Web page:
Prednisone and Memory
Prednisone and Memory
ABSTRACT & COMMENTARY
Source: Keenan PA, et al. The effect on memory of chronic prednisone treatment in patients with systemic disease. Neurology 1996;47:1396-1402.
Sapolsky and a number of coworkers have for more than a decade emphasized that mammals receiving sustained doses of glucocorticoids suffer hippocampal cell loss and memory impairment. Early studies by Sapolsky and Pulsinelli (Science 1985;229:1397-1400) demonstrated that giving such steroids to rats undergoing an experimental stroke-inducing model greatly increased the size of the infarct compared to controls. In clinical circumstances, administering glucocorticoids carries an acute risk of inducing confusion or delirium in patents with autoimmune disorders or more trivial illnesses, and confusion is well-known in patients with Cushing’s disease (Starkman and Schteingart. Arch Intern Med 1981;141:215-219). In this setting, Keenan et al examined the possible effect of glucocorticoids on hippocampal-type explicit memory compared to non-hippocampal implicit memory. The authors controlled for changes in attention, affect, global decline in cognitive capacities, or disease severity.
All patients had rheumatologic or autoimmune disorders; none had CNS disease. Twenty-five experimental subjects had received glucocorticoids in doses of 5 mg or more daily for at least one year. The controls had not received such drugs. Subjects in both groups were tested before and after the medication period for explicit and implicit memory as well as for other cognitive and psychiatric performance. Mean age of the experimental group was 51 years, compared with 50 years for the controls. Both experimental and control groups contained 24 women and one man. Apparently, all subjects completed the one-year study. After one year, the treats showed a significantly greater loss of information and recognition memory over the initial tests than did the controls; implicit memory results, however, remained similar between the two groups. Among patients taking corticosteroids for three years or less, the deterioration of memory was greatest in the older patients. By contrast, in patients continuously taking corticosteroids for four years or more, the deterioration in event memory affected every age group similarly.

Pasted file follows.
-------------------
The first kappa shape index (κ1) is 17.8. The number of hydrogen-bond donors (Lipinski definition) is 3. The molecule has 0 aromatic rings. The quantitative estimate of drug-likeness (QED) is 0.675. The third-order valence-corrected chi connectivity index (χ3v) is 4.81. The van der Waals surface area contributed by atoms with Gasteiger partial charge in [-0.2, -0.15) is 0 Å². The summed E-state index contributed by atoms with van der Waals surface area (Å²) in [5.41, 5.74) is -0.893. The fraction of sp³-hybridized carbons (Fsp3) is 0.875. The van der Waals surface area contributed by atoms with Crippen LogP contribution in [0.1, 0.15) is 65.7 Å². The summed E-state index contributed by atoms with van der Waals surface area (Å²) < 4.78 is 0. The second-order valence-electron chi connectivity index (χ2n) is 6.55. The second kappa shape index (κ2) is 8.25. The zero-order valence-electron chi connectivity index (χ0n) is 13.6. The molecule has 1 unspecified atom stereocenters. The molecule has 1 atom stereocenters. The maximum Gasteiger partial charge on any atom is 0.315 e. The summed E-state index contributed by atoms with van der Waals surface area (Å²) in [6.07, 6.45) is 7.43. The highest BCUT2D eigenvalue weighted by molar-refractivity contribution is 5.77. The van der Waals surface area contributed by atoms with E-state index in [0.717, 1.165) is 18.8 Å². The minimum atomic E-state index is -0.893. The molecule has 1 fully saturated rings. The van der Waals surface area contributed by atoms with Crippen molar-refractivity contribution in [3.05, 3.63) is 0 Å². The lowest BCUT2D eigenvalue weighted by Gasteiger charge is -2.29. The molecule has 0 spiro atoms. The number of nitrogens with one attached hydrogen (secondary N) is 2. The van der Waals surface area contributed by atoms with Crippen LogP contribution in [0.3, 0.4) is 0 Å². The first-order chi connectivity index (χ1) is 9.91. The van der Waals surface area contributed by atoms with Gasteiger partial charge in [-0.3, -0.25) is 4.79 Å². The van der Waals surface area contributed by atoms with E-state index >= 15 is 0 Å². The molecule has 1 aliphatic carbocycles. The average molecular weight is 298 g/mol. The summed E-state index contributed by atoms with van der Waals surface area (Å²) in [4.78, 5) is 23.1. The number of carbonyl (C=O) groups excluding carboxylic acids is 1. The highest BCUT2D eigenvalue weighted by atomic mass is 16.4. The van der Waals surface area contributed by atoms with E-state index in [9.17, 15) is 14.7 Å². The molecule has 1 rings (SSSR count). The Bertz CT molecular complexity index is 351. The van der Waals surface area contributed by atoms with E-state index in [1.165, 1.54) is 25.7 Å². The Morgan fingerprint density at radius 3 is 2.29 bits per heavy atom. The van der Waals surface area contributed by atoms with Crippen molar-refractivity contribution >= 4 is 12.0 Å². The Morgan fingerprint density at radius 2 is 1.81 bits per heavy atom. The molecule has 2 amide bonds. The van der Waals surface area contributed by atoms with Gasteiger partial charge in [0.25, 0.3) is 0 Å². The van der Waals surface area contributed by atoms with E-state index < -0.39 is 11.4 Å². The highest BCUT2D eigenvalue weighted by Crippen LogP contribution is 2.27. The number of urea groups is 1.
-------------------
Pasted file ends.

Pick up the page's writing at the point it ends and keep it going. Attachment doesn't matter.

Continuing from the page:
A second study was carried out on 14 other experimental/control matched subjects, none of whom had received corticosteroids for the previous six months. Prednisone dosage among the seven treats ranged from 5 mg to 80 mg daily. Paragraph recall (explicit memory) and word stem priming (implicit memory) tests were applied at baseline. Seven days later and 12 weeks later, paragraph recall among treats was significantly worse than controls after 12 weeks of treatment. Possibly different results were identified after one week.
These results appear to endorse Sapolsky’s repeated emphasis that either short- or long-term exposure of corticosteroid drugs can impair memory mechanisms. Regrettably, however, the authors failed to compare memory mechanisms in the experimental group with controls at intervals after discontinuing the steroids. Such data must be obtained before corticosteroid treatment can be considered to damage the human brain permanently. It is a truism that in the absence of iron-clad, strongly controlled warning studies, doctors prefer to give patients drugs that show no evidence of benefit against severe cerebral trauma, degeneration, or even strokes. The Keenan report suggests that steroid therapy lasting as little as 12 weeks may impair event memory. What remains to be seen is whether the reduction reflects merely a temporary blunting of hippocampal function or, instead, reflects permanent damage to the structure and its expressed memory capacities. Neurologists should be aware that carefully conducted, repeatedly validated experimental studies in mammals including primates indicate that excess systemic glucocorticoids can produce permanent hippocampal damage.
Having directly observed some of the experiments referred to, your editor favors minimizing or withholding corticosteroid medication except for illnesses in which they have a strong, permanent benefit for which no other safe agent can substitute. fp
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